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Frida’s Fragrance: Art, Scent, & Persona presented by Think Olio

Frida’s Fragrance: Art, Scent, & Persona presented by Think Olio

Frida Kahlo (1907-1954), one of the most famous artists of the twentieth century, is celebrated for her groundbreaking self-portraits, her proud embodiment of her Mexican heritage, her political activism, and her persistence in the face of physical disability. She has been the subject of many books, exhibitions, documentaries, even a Hollywood film. Our knowledge of Kahlo as an artist and a woman is extensive. However, new sources of information were revealed in 2004, when the Museo Frida Kahlo opened two rooms of Kahlo’s home that had been sealed since her death. The contents of those rooms included previously unknown works of art, hundreds of photographs, personal papers, and personal possessions such as garments, jewelry, and cosmetics—material that recently has been featured in new publications and exhibitions.

The “rediscovery” of these intimate belongings—particularly her clothing—has expanded our understanding of Kahlo’s deliberate, meaningful self-presentation in her art and life. And if we can analyze Kahlo’s multi-layered identity through her choice of regional Mexican dress, for example, what can we say about her collection of perfumes? Similar to fashion, scent can be a form of self-expression, a means of shaping and sharing a persona.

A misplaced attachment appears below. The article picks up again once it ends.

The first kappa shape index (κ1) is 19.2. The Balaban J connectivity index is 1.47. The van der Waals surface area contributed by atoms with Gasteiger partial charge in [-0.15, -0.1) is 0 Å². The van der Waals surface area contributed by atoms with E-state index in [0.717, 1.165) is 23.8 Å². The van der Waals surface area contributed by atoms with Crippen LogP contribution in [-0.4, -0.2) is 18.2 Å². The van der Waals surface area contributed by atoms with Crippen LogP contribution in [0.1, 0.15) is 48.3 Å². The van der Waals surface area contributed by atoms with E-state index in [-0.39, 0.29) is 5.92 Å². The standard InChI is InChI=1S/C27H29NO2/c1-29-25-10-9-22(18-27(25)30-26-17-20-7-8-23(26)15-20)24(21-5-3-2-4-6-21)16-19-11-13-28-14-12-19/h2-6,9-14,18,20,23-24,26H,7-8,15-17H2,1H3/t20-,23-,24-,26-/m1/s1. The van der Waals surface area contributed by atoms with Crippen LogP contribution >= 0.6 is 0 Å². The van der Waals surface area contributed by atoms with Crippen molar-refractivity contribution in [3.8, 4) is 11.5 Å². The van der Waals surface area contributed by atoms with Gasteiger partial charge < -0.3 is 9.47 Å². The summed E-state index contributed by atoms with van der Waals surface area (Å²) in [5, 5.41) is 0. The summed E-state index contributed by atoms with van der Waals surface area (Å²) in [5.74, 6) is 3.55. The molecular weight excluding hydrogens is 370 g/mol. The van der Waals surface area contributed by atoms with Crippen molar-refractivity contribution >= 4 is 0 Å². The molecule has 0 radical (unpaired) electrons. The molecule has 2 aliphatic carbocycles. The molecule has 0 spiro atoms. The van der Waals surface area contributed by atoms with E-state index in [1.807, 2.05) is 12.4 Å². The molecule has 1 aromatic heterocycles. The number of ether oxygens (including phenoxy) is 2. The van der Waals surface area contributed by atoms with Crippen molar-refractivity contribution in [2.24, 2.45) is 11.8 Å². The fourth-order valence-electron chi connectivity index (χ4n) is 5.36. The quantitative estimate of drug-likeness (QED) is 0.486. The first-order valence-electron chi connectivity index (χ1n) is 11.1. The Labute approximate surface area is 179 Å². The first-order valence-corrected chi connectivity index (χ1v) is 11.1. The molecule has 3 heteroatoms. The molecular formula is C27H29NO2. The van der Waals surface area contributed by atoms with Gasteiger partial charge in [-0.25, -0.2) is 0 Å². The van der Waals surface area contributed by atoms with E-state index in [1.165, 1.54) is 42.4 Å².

In this “show and smell” Olio, we will sample five perfumes owned by Kahlo while viewing examples of her art. Hearing the back-story and cultural context of each perfume, we will draw analogies between the scent and Kahlo’s image. Can an olfactory exploration of Kahlo’s favorite fragrances further enhance our appreciation of this iconic artist?


Teacher: Jessica Murphy
Jessica Murphy is an art historian and museum professional who also teaches classes on fragrance culture at venues around New York. You can follow her at her blog Perfume Professor and on Instagram @tinselcreation

Art historian Jessica Murphy takes us into a world of Frida not often discussed – her choice of perfume. What can her selected scents reveal about the artist and her deliberate self-presentation?


Think Olio is not about learning a new skill or adding credentials to your resume. It is about getting together with other people and expanding our worldview. It exists as a conduit for fruitful discussions, a dissent from the regurgitation of facts, and an embrace of new perspectives.

Olio: A miscellaneous collection of art and literature.